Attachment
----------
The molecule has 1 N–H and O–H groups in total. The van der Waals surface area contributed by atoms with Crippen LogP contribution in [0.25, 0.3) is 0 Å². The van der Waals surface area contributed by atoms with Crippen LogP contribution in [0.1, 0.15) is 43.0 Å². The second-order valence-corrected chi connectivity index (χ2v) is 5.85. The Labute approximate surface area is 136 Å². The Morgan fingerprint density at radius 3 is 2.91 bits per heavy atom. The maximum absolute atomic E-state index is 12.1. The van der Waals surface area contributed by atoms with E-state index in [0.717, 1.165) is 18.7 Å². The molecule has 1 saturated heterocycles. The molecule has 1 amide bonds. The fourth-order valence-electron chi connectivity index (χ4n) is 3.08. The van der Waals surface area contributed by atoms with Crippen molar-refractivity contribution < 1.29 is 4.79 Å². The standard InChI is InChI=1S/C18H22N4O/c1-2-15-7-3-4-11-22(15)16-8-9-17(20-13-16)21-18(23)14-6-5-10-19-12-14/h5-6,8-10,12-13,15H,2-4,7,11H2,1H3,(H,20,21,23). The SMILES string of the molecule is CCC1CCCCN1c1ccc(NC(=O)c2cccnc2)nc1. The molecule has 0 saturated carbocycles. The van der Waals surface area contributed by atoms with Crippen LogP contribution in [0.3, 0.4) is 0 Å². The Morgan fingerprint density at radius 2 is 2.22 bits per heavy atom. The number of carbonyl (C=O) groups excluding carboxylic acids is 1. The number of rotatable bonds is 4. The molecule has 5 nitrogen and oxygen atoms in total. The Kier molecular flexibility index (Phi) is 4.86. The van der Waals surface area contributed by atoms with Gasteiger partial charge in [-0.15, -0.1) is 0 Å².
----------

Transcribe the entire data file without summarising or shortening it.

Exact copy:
The molecule has 1 N–H and O–H groups in total. The van der Waals surface area contributed by atoms with Crippen LogP contribution in [0.25, 0.3) is 0 Å². The van der Waals surface area contributed by atoms with Crippen LogP contribution in [0.1, 0.15) is 43.0 Å². The second-order valence-corrected chi connectivity index (χ2v) is 5.85. The Labute approximate surface area is 136 Å². The Morgan fingerprint density at radius 3 is 2.91 bits per heavy atom. The maximum absolute atomic E-state index is 12.1. The van der Waals surface area contributed by atoms with E-state index in [0.717, 1.165) is 18.7 Å². The molecule has 1 saturated heterocycles. The molecule has 1 amide bonds. The fourth-order valence-electron chi connectivity index (χ4n) is 3.08. The van der Waals surface area contributed by atoms with Crippen molar-refractivity contribution < 1.29 is 4.79 Å². The standard InChI is InChI=1S/C18H22N4O/c1-2-15-7-3-4-11-22(15)16-8-9-17(20-13-16)21-18(23)14-6-5-10-19-12-14/h5-6,8-10,12-13,15H,2-4,7,11H2,1H3,(H,20,21,23). The SMILES string of the molecule is CCC1CCCCN1c1ccc(NC(=O)c2cccnc2)nc1. The molecule has 0 saturated carbocycles. The van der Waals surface area contributed by atoms with Crippen LogP contribution in [0.3, 0.4) is 0 Å². The Morgan fingerprint density at radius 2 is 2.22 bits per heavy atom. The number of carbonyl (C=O) groups excluding carboxylic acids is 1. The number of rotatable bonds is 4. The molecule has 5 nitrogen and oxygen atoms in total. The Kier molecular flexibility index (Phi) is 4.86. The van der Waals surface area contributed by atoms with Gasteiger partial charge in [-0.15, -0.1) is 0 Å².